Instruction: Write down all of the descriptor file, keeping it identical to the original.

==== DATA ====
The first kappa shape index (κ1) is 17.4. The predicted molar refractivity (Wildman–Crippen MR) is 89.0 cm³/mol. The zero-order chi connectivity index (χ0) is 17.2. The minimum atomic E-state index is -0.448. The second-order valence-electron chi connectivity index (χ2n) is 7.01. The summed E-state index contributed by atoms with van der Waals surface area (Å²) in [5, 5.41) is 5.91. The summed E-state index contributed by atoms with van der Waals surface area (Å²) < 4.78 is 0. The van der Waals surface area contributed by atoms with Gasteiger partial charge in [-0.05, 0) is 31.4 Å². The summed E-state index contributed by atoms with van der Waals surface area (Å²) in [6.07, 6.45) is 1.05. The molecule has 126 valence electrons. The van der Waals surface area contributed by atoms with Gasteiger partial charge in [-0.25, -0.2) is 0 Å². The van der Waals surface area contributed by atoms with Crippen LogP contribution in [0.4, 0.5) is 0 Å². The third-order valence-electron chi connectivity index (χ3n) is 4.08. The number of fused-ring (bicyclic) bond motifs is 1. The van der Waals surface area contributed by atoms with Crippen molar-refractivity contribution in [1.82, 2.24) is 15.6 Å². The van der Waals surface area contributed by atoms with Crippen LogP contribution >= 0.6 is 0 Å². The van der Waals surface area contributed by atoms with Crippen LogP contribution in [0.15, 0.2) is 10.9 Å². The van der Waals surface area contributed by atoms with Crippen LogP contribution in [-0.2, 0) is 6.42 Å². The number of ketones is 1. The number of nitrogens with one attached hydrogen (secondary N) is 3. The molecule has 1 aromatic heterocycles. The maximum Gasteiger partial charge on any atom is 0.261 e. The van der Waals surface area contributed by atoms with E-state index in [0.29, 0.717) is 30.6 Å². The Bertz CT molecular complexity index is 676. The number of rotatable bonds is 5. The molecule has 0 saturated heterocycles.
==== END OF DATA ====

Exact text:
The first kappa shape index (κ1) is 17.4. The predicted molar refractivity (Wildman–Crippen MR) is 89.0 cm³/mol. The zero-order chi connectivity index (χ0) is 17.2. The minimum atomic E-state index is -0.448. The second-order valence-electron chi connectivity index (χ2n) is 7.01. The summed E-state index contributed by atoms with van der Waals surface area (Å²) in [5, 5.41) is 5.91. The summed E-state index contributed by atoms with van der Waals surface area (Å²) < 4.78 is 0. The van der Waals surface area contributed by atoms with Gasteiger partial charge in [-0.05, 0) is 31.4 Å². The summed E-state index contributed by atoms with van der Waals surface area (Å²) in [6.07, 6.45) is 1.05. The molecule has 126 valence electrons. The van der Waals surface area contributed by atoms with Gasteiger partial charge in [-0.25, -0.2) is 0 Å². The van der Waals surface area contributed by atoms with Crippen LogP contribution in [0.4, 0.5) is 0 Å². The third-order valence-electron chi connectivity index (χ3n) is 4.08. The number of fused-ring (bicyclic) bond motifs is 1. The van der Waals surface area contributed by atoms with Crippen molar-refractivity contribution in [1.82, 2.24) is 15.6 Å². The van der Waals surface area contributed by atoms with Crippen LogP contribution >= 0.6 is 0 Å². The van der Waals surface area contributed by atoms with Crippen LogP contribution in [0.15, 0.2) is 10.9 Å². The van der Waals surface area contributed by atoms with Crippen LogP contribution in [-0.2, 0) is 6.42 Å². The number of ketones is 1. The number of nitrogens with one attached hydrogen (secondary N) is 3. The molecule has 1 aromatic heterocycles. The maximum Gasteiger partial charge on any atom is 0.261 e. The van der Waals surface area contributed by atoms with E-state index in [0.29, 0.717) is 30.6 Å². The Bertz CT molecular complexity index is 676. The number of rotatable bonds is 5. The molecule has 0 saturated heterocycles.